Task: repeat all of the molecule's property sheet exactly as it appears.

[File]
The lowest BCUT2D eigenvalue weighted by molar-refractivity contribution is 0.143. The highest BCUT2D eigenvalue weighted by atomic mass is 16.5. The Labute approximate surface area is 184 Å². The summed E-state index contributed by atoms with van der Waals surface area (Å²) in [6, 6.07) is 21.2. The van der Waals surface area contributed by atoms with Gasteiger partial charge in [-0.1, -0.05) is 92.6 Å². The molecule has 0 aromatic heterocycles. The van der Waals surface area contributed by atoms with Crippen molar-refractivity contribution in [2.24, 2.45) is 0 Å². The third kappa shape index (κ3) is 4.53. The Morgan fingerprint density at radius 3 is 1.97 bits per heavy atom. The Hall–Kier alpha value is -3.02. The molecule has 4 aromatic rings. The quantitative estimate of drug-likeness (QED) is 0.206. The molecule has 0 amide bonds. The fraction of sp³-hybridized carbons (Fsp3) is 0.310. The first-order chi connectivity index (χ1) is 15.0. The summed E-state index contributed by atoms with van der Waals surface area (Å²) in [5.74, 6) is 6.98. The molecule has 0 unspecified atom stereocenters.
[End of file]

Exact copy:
The lowest BCUT2D eigenvalue weighted by molar-refractivity contribution is 0.143. The highest BCUT2D eigenvalue weighted by atomic mass is 16.5. The Labute approximate surface area is 184 Å². The summed E-state index contributed by atoms with van der Waals surface area (Å²) in [6, 6.07) is 21.2. The van der Waals surface area contributed by atoms with Gasteiger partial charge in [-0.1, -0.05) is 92.6 Å². The molecule has 0 aromatic heterocycles. The van der Waals surface area contributed by atoms with Crippen molar-refractivity contribution in [2.24, 2.45) is 0 Å². The third kappa shape index (κ3) is 4.53. The Morgan fingerprint density at radius 3 is 1.97 bits per heavy atom. The Hall–Kier alpha value is -3.02. The molecule has 4 aromatic rings. The quantitative estimate of drug-likeness (QED) is 0.206. The molecule has 0 amide bonds. The fraction of sp³-hybridized carbons (Fsp3) is 0.310. The first-order chi connectivity index (χ1) is 15.0. The summed E-state index contributed by atoms with van der Waals surface area (Å²) in [5.74, 6) is 6.98. The molecule has 0 unspecified atom stereocenters.